The first important rule about sawing timber is that you should always saw on the waste side of the cutting line. Where accuracy is vital – as in furniture or shelf making – this means that you should always allow 5mm-10mm waste wood between one piece of timber and the next. For this type of work never be tempted to economize by simply dividing the timber into the required lengths – inaccuracies creep in, compounding as you work down.
Your sawing position is also crucial: get this right and you are well on the way to getting a perfect cut every time. Fig. A shows the correct stance. Note that you should stand slightly ‘sideways on’.
If your timber is at all damp, you can make sawing easier by lightly rubbing over the saw blade with a candle.
Starting the cut
Make sure that your workpiece is firmly held and will not ‘jar’ as you saw. If you are using a bench hook, arrange the workpiece so that as much of it as possible is supported on the bench. Use your free hand to press the timber against the raised lip of the bench hook as you saw.
To start the cut, line up your saw blade against the cutting line and rest it against your thumb. Keeping your thumb still and the saw at the optimum angle of 30 to 45 degrees, make a few short strokes towards you until you have grazed the wood. As you do this, look along the saw blade and keep your face side and face edge cutting lines in view.
As you get into your stroke – that is, start sawing in both directions – try to saw in a ‘bowing’ motion to keep the cut firmly fixed on both cutting lines. Keep the saw at right-angles to the workpiece, to ensure an accurate cut across the timber.
Well into the cut, lengthen your stroke to make as much use of the saw blade as possible. At the same time, bring down the heel of the saw to ensure that you follow the lines on the two visible surfaces. Use short, sharp strokes to stop the undersurface of the wood from fraying as you finish off the cut.
Sawing with the grain
The need to saw a piece of timber lengthways with the grain can usually be avoided, simply by buying the correct-sized timber to start with.
But if long-grain sawing is unavoidable, place the timber or board across two trestles at about knee height. Support the timber with your free hand and knee. Position your body so as to give free movement to your sawing arm with your body weight balanced over the cut.
Use a cross-cut or panel saw for boards up to 15mm thick and for all man-made boards: use a rip saw on heavier timber.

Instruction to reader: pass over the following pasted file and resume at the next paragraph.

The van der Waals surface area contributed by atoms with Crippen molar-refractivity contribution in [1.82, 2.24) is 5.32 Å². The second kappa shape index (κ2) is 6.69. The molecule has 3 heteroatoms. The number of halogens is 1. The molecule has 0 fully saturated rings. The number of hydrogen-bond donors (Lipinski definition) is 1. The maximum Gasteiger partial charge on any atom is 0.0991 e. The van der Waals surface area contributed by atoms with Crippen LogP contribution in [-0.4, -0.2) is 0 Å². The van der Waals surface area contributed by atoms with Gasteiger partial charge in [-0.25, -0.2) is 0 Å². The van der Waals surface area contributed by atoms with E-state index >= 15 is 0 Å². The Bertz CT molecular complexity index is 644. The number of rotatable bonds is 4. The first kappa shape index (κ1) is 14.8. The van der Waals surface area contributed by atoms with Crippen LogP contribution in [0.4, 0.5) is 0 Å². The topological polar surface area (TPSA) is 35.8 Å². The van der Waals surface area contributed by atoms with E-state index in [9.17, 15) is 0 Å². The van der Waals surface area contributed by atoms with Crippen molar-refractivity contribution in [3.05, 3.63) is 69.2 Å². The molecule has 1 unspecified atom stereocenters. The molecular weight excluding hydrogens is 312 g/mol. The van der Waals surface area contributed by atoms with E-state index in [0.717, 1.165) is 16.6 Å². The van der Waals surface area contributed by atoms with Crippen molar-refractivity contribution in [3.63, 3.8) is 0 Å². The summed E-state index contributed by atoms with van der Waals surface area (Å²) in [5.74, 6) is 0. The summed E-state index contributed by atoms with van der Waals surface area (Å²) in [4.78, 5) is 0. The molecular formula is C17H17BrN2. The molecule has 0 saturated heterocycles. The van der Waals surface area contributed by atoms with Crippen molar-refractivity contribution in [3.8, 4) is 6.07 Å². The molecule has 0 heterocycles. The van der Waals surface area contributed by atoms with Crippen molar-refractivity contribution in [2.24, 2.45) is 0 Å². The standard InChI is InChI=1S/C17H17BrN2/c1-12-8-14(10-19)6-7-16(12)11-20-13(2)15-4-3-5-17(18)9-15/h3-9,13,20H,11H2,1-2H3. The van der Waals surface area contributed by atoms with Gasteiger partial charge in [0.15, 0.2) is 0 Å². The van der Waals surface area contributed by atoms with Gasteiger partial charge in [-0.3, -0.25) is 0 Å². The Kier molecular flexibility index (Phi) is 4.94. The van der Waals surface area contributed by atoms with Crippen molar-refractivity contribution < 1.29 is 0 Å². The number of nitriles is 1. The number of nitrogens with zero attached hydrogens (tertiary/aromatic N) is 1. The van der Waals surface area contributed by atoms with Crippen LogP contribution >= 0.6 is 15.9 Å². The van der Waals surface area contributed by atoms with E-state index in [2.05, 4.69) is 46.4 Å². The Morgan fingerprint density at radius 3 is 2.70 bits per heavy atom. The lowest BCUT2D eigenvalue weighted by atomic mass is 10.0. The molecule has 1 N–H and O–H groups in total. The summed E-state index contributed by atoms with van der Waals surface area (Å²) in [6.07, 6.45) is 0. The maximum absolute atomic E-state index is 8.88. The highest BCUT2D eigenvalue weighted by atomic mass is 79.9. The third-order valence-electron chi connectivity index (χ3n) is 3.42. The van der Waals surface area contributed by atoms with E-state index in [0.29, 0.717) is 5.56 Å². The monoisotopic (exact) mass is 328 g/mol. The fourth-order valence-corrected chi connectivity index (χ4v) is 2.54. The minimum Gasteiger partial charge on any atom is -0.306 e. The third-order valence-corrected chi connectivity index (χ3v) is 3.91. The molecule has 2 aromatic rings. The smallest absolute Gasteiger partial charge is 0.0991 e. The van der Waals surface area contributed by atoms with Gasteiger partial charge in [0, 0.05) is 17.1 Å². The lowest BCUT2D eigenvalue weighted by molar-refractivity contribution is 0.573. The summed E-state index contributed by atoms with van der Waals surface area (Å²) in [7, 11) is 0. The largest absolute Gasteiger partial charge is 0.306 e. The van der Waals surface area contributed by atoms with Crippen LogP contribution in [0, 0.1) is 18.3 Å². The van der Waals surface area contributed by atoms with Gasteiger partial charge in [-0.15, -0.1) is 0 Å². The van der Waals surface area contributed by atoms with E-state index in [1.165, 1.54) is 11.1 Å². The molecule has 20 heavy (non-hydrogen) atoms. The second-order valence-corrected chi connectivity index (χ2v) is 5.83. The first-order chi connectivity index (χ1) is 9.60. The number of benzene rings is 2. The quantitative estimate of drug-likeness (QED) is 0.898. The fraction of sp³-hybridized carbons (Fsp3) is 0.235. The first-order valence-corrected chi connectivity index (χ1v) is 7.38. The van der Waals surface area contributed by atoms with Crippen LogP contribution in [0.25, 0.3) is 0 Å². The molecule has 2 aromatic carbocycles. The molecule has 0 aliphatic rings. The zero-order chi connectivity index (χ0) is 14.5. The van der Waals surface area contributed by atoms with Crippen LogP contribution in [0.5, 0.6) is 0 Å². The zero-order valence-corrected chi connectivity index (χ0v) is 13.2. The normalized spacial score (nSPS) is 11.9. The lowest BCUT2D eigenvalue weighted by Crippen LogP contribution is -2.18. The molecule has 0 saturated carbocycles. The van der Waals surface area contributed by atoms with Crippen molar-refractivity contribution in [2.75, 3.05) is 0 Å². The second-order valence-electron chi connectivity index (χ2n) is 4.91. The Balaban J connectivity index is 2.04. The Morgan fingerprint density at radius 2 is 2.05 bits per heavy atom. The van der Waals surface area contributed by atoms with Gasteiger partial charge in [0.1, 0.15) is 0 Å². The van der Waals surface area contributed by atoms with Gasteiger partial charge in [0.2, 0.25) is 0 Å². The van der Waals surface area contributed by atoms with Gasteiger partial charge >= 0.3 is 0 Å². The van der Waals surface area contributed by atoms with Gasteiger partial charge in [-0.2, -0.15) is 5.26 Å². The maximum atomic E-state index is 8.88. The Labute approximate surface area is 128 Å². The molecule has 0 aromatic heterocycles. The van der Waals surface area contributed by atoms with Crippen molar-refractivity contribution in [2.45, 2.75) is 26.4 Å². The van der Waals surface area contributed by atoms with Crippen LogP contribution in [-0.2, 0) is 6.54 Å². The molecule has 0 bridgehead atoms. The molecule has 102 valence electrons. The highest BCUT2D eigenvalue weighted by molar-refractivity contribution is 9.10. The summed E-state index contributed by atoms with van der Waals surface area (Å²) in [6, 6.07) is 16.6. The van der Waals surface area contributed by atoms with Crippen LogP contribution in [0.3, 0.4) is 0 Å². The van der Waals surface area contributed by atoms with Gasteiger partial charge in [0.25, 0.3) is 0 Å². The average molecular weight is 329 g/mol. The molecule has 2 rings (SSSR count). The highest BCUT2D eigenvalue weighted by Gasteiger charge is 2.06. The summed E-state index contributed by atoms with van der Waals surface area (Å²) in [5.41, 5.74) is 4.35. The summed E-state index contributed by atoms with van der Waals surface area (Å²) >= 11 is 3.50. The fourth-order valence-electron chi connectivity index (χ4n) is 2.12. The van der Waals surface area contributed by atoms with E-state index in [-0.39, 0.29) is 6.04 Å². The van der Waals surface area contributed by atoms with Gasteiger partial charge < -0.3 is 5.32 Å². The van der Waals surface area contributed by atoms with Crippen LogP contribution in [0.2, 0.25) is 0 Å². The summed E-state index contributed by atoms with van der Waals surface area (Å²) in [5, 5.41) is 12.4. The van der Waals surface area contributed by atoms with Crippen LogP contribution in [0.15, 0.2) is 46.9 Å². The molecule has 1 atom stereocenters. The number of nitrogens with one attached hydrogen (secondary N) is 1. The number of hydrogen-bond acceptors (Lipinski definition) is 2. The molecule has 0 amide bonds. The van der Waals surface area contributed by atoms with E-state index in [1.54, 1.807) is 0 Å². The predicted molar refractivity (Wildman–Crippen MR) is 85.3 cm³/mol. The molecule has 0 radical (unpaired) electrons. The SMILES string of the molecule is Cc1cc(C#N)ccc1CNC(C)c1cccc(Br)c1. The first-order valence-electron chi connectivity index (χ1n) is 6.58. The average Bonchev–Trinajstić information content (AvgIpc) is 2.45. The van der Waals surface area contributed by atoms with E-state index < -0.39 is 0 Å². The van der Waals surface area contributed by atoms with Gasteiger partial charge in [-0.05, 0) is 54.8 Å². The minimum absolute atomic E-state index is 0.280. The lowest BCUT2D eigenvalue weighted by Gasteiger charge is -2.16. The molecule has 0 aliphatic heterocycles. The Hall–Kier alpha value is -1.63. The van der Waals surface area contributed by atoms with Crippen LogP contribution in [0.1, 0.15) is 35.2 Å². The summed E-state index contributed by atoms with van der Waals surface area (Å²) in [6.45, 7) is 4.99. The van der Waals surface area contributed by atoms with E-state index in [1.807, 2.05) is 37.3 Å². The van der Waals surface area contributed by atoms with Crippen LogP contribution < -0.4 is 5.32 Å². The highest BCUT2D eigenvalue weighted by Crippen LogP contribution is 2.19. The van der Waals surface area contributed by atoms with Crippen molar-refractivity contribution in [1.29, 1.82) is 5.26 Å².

If the timber begins to pinch the saw blade – causing inaccuracies – open up the kerf with thin wedges.
Although the optimum cutting angle for long grain cuts is normally 45 degrees, cut thin sheet material and plastic-faced boards at 10-15 degrees to the workpiece.
If the saw wanders to one side of the line, gently bend the blade back in the opposite direction until correct cutting line is achieved.
Making 45 degree cuts
To make 45 degree cuts quickly and accurately, carpenters use a mitre block or box. These are available quite cheaply from DIY shops and builders’ merchants.
Hold your workpiece firmly against the block as you cut. Rest the block itself against a bench hook or, alternatively, clamp it in a vice.
Always use a backsaw to do the cutting, keeping the blade flatter than usual – although the cut may take longer, you will avoid accidental damage to the box itself.
Nearly all hand-sanding work should be done with a cork sanding block – available cheaply from most DIY shops. You have a wide choice of woodworking abrasive paper – including Garnet paper, Glass paper and Silicon Carbide to name but a few. But each carries a grading number on the back referring to its grit size, which is a guide to its abrasive pro- perties. Often, there will also be a more general classification – coarse, medium or fine.
Coarse grade paper is too abrasive for most sanding work, so you should rely only on the medium and fine grades. Try out the fine grade paper first and if you find that this works without too much effort, stick to it for the entire job. If you have to use the medium grade paper, remember to finish off with the fine grade.
To economize on abrasive paper, fold each sheet into six, equal-sized rectangles and cut it up. Each rectangle will give you just enough to wrap round the sanding block.
The key to sanding along the length of a piece of timber is to use long, uniform strokes – keeping with the grain at all times. Short strokes tend to create hollows and ridges.
Always start by smoothing down the four edges, keeping your paper flat on the bench. This will stop them from fraying as you block-sand the rest of the grain.